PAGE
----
Psoriasis and cardiovascular disease: epidemiology, mechanisms, and clinical implications
Kelly C Pearson1, April W Armstrong2
1Chicago Medical School, Rosalind Franklin University of Medicine and Science, North Chicago, IL, 2Department of Dermatology, University of California, Davis, Sacramento, CA, USA
Abstract: Psoriasis is a systemic inflammatory disorder, which has been reported to be associated with adverse cardiovascular (CV) risks. CV comorbidities, such as diabetes, dyslipidemia, hypertension, and obesity appear to be increased in psoriasis patients compared with the general population. Psoriasis may contribute independently to adverse cardiac outcomes after accounting for traditional CV risk factors. In this article, it was aimed to summarize large population studies that examine the relationship between psoriasis and CV risk factors and major adverse cardiac outcomes, and highlight proposed mechanisms for the observed epidemiologic link. Specifically, large population-based studies with over 1000 total subjects from 1975 to September 2008 in the English literature are highlighted. The relevant search terms in the Ovid Medline database were applied. The majority of the studies presented evidence for an increased incidence of CV risk factors and an increased risk for major adverse cardiac outcomes in patients with severe psoriasis. The increased risk in severe psoriasis necessitates regular screening for other comorbidities. Current guidelines for screening CV risk factors among psoriasis patients are discussed. Also reviewed is the scarce literature in therapeutic strategies to reduce CV risk factors and major adverse cardiac outcomes in psoriasis patients. Specifically, an emerging area of research on the effects of biologic agents on CV risk factors and CV adverse outcomes in psoriasis is discussed.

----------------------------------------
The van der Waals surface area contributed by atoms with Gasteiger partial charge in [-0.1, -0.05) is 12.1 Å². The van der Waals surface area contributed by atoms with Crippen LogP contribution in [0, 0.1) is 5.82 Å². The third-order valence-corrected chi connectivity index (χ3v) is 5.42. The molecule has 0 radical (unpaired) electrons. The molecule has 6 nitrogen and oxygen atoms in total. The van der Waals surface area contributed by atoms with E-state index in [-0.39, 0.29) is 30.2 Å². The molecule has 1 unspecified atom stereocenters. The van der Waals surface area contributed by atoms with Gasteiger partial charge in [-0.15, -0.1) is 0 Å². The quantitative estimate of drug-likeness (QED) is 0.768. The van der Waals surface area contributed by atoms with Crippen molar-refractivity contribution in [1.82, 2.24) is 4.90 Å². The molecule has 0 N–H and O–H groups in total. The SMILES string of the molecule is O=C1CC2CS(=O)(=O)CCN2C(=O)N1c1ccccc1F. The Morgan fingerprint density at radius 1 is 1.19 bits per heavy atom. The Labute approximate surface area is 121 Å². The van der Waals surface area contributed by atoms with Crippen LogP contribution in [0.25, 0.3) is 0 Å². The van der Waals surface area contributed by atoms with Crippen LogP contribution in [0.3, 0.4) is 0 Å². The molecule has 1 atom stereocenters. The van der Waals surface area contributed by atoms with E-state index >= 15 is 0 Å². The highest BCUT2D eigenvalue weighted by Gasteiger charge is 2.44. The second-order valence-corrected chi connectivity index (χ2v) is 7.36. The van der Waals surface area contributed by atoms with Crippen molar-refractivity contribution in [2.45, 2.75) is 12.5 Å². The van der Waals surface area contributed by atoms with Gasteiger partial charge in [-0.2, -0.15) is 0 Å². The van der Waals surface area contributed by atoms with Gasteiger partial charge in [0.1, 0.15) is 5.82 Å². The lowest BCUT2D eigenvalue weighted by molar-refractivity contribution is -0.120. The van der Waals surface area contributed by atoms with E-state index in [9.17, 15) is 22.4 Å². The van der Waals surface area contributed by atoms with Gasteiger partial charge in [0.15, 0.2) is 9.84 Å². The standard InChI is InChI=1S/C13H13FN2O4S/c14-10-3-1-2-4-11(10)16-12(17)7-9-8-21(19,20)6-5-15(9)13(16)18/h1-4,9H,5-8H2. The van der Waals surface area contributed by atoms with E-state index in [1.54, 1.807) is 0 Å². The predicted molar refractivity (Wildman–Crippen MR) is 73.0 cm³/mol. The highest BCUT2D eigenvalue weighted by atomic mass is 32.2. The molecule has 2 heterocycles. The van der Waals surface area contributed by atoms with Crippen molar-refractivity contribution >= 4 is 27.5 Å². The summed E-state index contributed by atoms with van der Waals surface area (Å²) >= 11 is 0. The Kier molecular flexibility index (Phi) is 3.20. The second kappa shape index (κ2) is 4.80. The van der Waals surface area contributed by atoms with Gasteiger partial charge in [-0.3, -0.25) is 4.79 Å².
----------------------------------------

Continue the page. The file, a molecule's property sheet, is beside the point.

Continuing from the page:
Keywords: cardiovascular disease, cardiovascular risk factors, psoriasis, diabetes mellitus, myocardial infarction, major adverse cardiovascular events, MACE, hypertension
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